Posted by Futures, Monday, 7 May 2007 7:07:33 PM
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What an entirely mis-guided load of rubbish!

The fact that a bunch of pre-teens and teens can babble on endlessly about them selves, and have the manual dexterity to operate the most clumsy human interface ever invented (i.e. SMS on a mobile phone), doesn't indicate intelligence or a thought process. It just proves they are good at playing with toys!

Just think for a moment who their "idols" are.... yes, Australian Idol (duoh), Big Brother (duoh) and Paris Hilton (*#$&). So, basically a bunch of performer wannabees, another bunch of narcissistic people doing nothing and a wealthy American whore ! No wonder their brains are turning to jelly - if this is all that the new media/technology/"culture" has to offer.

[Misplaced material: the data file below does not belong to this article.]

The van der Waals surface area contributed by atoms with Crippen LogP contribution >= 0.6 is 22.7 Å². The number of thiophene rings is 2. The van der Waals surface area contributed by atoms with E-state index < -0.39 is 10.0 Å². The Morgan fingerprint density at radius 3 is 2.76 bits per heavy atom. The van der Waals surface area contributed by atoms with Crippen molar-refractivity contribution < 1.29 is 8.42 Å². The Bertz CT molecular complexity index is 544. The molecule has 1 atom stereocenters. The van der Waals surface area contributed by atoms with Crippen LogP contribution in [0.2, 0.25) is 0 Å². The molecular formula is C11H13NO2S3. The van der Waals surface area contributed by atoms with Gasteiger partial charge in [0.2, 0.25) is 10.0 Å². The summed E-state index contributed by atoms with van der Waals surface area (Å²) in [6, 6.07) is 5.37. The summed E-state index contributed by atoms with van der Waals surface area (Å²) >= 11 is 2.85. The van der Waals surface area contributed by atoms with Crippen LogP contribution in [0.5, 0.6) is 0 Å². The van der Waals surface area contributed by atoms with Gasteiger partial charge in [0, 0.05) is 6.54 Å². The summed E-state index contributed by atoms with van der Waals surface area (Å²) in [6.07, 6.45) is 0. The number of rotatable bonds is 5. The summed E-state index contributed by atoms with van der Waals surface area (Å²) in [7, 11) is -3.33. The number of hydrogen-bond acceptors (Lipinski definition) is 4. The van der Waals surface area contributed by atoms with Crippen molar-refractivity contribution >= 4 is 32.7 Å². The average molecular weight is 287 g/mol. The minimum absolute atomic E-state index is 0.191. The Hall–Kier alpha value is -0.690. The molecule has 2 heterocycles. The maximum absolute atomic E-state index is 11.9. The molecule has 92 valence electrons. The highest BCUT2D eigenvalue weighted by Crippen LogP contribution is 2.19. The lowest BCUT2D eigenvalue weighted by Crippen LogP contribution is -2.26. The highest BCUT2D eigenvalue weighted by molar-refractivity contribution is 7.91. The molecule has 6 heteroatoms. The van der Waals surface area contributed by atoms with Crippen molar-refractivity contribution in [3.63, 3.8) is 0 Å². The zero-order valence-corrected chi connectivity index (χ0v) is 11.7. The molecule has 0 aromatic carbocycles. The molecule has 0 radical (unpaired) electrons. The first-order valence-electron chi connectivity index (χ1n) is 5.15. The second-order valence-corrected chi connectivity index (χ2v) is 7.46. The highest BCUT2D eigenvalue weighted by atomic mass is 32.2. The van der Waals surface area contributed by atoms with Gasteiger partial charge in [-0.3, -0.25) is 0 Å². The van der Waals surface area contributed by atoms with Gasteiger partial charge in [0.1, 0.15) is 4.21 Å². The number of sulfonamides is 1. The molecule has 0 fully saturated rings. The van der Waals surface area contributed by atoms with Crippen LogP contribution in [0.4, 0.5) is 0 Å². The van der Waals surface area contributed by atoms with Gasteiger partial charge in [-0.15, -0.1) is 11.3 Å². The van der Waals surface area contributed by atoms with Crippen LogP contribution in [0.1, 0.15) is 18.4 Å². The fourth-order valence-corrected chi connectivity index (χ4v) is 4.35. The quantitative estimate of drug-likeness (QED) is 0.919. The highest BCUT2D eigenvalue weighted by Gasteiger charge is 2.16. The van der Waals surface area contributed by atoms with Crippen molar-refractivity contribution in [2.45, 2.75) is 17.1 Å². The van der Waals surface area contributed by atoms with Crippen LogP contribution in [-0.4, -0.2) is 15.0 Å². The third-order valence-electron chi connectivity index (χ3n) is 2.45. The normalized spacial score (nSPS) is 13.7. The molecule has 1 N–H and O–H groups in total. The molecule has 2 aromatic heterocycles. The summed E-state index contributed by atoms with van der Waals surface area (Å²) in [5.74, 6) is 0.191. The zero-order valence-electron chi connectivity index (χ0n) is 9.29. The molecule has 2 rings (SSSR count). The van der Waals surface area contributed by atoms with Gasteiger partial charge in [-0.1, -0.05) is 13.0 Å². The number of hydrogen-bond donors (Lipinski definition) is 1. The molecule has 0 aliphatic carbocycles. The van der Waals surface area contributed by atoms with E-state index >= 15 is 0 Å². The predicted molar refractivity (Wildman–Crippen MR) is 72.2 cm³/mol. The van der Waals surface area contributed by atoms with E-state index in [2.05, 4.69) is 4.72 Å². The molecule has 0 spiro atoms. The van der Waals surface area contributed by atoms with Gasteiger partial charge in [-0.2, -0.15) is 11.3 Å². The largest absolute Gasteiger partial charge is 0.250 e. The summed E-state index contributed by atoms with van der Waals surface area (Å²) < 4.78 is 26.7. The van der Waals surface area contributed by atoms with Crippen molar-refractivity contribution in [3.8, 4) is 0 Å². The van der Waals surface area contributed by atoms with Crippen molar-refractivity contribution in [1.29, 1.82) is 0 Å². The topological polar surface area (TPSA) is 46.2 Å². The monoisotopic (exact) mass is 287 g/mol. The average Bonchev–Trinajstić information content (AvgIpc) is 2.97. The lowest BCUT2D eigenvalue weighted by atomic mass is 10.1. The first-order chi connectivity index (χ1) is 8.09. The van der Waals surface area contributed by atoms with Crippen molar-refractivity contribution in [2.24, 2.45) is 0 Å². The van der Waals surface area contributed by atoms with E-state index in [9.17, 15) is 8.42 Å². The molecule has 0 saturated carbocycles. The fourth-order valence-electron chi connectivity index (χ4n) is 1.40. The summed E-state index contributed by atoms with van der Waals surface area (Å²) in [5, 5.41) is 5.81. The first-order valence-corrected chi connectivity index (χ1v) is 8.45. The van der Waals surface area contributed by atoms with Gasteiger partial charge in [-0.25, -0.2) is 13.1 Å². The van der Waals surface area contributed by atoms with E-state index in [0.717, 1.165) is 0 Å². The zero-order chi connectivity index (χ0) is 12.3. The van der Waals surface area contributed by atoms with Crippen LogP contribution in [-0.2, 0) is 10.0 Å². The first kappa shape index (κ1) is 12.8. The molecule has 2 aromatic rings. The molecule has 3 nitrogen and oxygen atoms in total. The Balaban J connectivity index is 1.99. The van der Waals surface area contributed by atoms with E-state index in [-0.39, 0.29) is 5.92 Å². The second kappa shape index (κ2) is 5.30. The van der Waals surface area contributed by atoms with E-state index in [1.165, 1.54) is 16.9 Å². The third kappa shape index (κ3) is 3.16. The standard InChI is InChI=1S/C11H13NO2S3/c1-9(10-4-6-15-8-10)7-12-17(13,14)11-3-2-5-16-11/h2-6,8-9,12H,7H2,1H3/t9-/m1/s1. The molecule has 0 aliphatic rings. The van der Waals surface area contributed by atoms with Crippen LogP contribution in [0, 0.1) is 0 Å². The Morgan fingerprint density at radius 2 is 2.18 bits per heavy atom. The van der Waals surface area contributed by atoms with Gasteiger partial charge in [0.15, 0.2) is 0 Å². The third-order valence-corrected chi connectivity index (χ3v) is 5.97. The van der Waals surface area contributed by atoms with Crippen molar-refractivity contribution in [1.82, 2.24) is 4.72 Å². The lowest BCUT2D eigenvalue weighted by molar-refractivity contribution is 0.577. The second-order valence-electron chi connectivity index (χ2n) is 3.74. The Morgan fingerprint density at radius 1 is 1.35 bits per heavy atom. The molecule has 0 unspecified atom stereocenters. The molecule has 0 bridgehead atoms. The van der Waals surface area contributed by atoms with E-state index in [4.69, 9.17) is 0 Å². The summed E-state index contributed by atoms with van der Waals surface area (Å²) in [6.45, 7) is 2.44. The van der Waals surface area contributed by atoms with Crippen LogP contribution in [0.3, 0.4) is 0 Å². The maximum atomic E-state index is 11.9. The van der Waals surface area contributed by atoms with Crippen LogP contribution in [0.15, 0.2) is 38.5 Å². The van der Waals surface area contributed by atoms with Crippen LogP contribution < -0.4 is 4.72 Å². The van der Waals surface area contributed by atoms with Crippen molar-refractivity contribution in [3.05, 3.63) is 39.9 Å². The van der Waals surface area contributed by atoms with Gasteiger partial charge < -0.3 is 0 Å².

Australia began to lose it's collective intelligence in the mid 70s, when a generation of students ceased to be taught the Engish language at high school. What followed was a series of experiments in eduation that resuted in a a whole generation of, now, teachers who cannot articulate ideas, let alone teach that principle to others.

Testament to this is the rapid "dumbing down" of our education system, with the attendant loss of collective knowledge and experience, to the lowest common denominator. Yep, dumb them down, keep them happy with "bread and circuses" (or McDonalds, beer, football and Australian Idol). As an afterthought we'll cut their wages because they aren't smart enough to do a better job.